I have a question about the label bias problem in HMM and CRF.

I understand that HMM and MEMM suffer from the label bias problem, which has preference over states with fewer transitions. The problem is due to the fact that in HMM and MEMM use local probabilities (each probability has to sum to 1), and thus, states with fewer transitions have a larger probability for its transitions. CRF alleviates this problem by global normalization, so that local potentials don't have to sum to 1.

What I am confused about is its relationship to I-equivalence between HMM/MEMM and CRF. Consider the following graphical models over variables $Y_{1:T}$ (where $X$ can be viewed as always given):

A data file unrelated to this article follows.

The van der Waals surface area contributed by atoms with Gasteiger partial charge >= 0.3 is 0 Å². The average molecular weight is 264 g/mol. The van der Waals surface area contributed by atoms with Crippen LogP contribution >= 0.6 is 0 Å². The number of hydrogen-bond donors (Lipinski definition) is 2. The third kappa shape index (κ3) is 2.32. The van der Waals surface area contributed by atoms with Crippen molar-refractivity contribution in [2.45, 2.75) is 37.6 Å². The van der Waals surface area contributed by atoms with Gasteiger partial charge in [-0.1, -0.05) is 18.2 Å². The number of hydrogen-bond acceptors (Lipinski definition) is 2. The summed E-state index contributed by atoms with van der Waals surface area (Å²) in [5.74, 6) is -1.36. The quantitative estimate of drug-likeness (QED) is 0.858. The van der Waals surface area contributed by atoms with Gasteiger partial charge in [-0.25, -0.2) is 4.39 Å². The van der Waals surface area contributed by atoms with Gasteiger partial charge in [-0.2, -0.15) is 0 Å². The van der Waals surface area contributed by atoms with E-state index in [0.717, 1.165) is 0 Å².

• Directed graph $D$: $$Y_1\rightarrow Y_2\rightarrow\cdots\rightarrow Y_T $$
  • Undirected graph $G$: $$Y_1 - Y_2 - \cdots - Y_T $$

It's obvious that $D$ and $G$ have the same I-map, thus being I-equivalent.

In both cases, the inference objective is to find $$Y_{1:T}^*=\operatorname{argmax}_{Y_{1:T}} p(Y_1,\cdots, Y_T)$$ However, $D$ suffers from the lable bias problem, whereas $G$ doesn't.

I am wondering if $G$ has a stronger power of modeling joint probabilities than $D$ (i.e., $D$'s hypothesis class is a subset of $G$) despite their I-equivalence.

I would appreciate any insight. Thanks.


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